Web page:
Dilip D'Souza said...

Re: Fire. The name was changed to Neeta. (That link, among other places you can find the same news).

Sounds to me like somebody told the film-maker about the possible consequences of what they were doing, and the film-maker listened.

(Though another issue altogether is that I personally cannot see why the name Seeta should offend).

I was concerned about what happened with Fire and Husain (the Saraswati painting) those years ago. Concerned enough that I wrote about it. But I didn't defend either on the grounds of freedom of expression, which grounds to me were immaterial and irrelevant anyway. What I wrote then was like what I wrote now in this post: that the reaction to the painting/film/cartoon is obscene.

I cannot see Husain's paintings as offensive. (That his paintings don't interest me is another matter). I don't believe he wishes to offend (as I believe some of the defiant European papers wished to offend). But I do wish someone would tell him, this painting you're doing is going to offend people.

Finally, we have "paragons of peace". Frankly, I'm hard put to see a difference between, on the one hand, threats of terrorism and setting embassies on fire and burning flags and so forth, and, on the other hand, rioting and looting and killing as in Bombay in 1992-93 and Gujarat in 2002.

That the people on one of these hands get called "paragons of peace" strikes me as perverse.

Quizman said...

Shinu - lighten up. Obviously, you didn't get the irony.

Rahul :-)

Dilip, Anon: Btw, another fallout of the post-Rushdie era is the lumping of religious debate (I'll write a post on this topic shortly) in one category. If a Hindu/Christian/Muslim *religious* person even dares to suggest that a certain display/work of art/literary work offends his sensibilities, the secular Nazis will pounce on him with the "F" word (fundamentalist). Mind you, the person may not be the headband wearing, slogan shouting, effigy burning true-blue fundamentalist. But everyone who is even slightly religious is classified as a fundu now. See for instance, the posts (and comments) by one particular Sepia Mutineer - especially with regard to the debate on California textbooks. If you read his stuff and didn't know better, you will actually believe that everyone who believes that the textbooks offends Hindus is a Bajrang Dal activist. The attitude is similar to the far-right bloggers (e.g. Instapundit) of the US who have blinkered their vision with regard to the cartoons and lump all Muslim debaters are card carrying fundus. I truly believe that 80-90% of the protests are linked to political parties and their efforts to mobilise falling support. Much like Bal Thackeray's rants whenever he loses grassroots appeal. Sane protests are lost in this noise. See for instance, the post by this Saudi lady.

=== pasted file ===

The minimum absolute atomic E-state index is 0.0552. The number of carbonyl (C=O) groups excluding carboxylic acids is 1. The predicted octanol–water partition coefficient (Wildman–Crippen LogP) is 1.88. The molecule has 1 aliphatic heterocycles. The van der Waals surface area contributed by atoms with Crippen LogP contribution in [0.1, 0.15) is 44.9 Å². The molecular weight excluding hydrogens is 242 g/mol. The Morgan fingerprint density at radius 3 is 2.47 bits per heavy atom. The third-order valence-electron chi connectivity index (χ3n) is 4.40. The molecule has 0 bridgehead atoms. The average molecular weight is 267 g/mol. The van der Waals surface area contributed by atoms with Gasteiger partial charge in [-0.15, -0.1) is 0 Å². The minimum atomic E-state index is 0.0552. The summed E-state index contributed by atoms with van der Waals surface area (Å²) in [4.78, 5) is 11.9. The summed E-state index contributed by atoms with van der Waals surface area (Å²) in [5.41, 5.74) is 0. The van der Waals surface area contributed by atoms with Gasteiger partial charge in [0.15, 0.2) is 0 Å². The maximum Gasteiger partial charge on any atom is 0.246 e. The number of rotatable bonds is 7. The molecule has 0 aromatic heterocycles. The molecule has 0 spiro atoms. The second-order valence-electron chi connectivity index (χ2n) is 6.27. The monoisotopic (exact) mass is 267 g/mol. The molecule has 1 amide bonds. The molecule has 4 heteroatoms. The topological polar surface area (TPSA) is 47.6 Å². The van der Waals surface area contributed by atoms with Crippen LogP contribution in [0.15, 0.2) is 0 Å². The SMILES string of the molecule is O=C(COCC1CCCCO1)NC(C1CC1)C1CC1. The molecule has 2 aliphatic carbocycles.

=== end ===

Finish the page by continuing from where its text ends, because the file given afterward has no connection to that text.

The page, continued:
That is exactly the kind of victimization and lumping that the fundamentalist parties hope to achieve.

Tragic.

Anonymous said...

I was concerned about what happened with Fire and Husain (the Saraswati painting) those years ago. Concerned enough that I wrote about it.
Where Dilip? I'm sure you have a link that you can provide us.

I don't believe he wishes to offend
Really? How do you know that? Is MF Hussain transmitting telepathic messages that others aren't picking up but only you receive it loud and clear?

But I do wish someone would tell him, this painting you're doing is going to offend people.
Absolutely no need. Since we don't see him painting Mohd couplating with any of his dozen wives or Mary taking a roll in the hay, one can easily infer that he knows his limits.

Nice to see Dilip wordsmith his way from Danish cartoons and M F Hussain paintings to riots and Gujarat. Next stop global warming?

Anonymous said...

that the reaction to the painting/film/cartoon is obscene

You mean the protests on streets against a movie is same as torching embassies, killing people?

BTW, how did people react to 'Last temptation of Christ"?

MRI-guy said...

Anon: You have to understand something here. There are two ultimate philiosophies in "progressive" thought pantheon: one is that all cultures are equal (no matter what the manifestations are) and the second is the status of permanent victimhood for a few people.

This leads to situations like this, where values such as free speech need to be tempered by telling the offending authors to curtail themselves, rather than un-equivocally condemning the idiots doing the rioting.

All the thoughts about the limits of free speech seem to have come into Dilip's head only now ... not when the publicity hungry non-artist M.F. Hussain was going about whatever it is he does - oh, yeah, paint.

BTW, I fully support Mr. Hussains right to paint whatever he wants, and would like to point out that all the Bajrang Dal goons accomplished is to make it easy to sell Hussain paintings and a make it a sign of "progressive achievement" for someone to be able to hang an M.F. Hussain painting on their walls.

ankan said...

"I will defend a cartoonist's right to draw whatever the hell he wants to. But if he wants to draw something that will profoundly offend someone, I will tell him he should not do it."

Man! How typically hypocritical!

Double standards.....thy name is secularism.

zap said...